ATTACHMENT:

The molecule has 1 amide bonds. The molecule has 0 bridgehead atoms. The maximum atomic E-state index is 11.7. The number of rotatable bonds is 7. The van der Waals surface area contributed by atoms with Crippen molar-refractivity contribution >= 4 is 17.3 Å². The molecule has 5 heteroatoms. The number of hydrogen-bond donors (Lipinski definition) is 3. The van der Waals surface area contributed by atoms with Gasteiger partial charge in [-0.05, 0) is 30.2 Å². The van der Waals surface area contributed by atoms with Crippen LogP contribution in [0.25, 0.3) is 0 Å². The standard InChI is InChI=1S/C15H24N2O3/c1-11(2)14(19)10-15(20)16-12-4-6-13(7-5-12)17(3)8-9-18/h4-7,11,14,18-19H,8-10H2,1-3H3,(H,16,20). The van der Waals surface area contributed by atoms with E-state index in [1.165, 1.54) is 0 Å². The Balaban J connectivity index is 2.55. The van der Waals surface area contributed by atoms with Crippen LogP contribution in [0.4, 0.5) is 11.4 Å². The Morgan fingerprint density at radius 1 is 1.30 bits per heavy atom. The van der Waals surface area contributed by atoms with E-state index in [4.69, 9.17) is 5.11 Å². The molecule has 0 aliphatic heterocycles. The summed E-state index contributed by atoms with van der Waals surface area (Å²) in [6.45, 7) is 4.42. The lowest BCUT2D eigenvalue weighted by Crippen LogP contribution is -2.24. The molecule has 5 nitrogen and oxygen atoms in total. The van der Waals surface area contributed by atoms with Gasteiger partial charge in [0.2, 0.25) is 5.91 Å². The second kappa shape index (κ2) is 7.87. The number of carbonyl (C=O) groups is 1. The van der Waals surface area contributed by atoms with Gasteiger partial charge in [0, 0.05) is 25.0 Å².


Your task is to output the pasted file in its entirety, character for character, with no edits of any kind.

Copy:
The molecule has 1 amide bonds. The molecule has 0 bridgehead atoms. The maximum atomic E-state index is 11.7. The number of rotatable bonds is 7. The van der Waals surface area contributed by atoms with Crippen molar-refractivity contribution >= 4 is 17.3 Å². The molecule has 5 heteroatoms. The number of hydrogen-bond donors (Lipinski definition) is 3. The van der Waals surface area contributed by atoms with Gasteiger partial charge in [-0.05, 0) is 30.2 Å². The van der Waals surface area contributed by atoms with Crippen LogP contribution in [0.25, 0.3) is 0 Å². The standard InChI is InChI=1S/C15H24N2O3/c1-11(2)14(19)10-15(20)16-12-4-6-13(7-5-12)17(3)8-9-18/h4-7,11,14,18-19H,8-10H2,1-3H3,(H,16,20). The van der Waals surface area contributed by atoms with E-state index in [1.165, 1.54) is 0 Å². The Balaban J connectivity index is 2.55. The van der Waals surface area contributed by atoms with Crippen LogP contribution in [0.4, 0.5) is 11.4 Å². The Morgan fingerprint density at radius 1 is 1.30 bits per heavy atom. The van der Waals surface area contributed by atoms with E-state index in [4.69, 9.17) is 5.11 Å². The molecule has 0 aliphatic heterocycles. The summed E-state index contributed by atoms with van der Waals surface area (Å²) in [6.45, 7) is 4.42. The lowest BCUT2D eigenvalue weighted by Crippen LogP contribution is -2.24. The molecule has 5 nitrogen and oxygen atoms in total. The van der Waals surface area contributed by atoms with Gasteiger partial charge in [0.2, 0.25) is 5.91 Å². The second kappa shape index (κ2) is 7.87. The number of carbonyl (C=O) groups is 1. The van der Waals surface area contributed by atoms with Gasteiger partial charge in [0, 0.05) is 25.0 Å².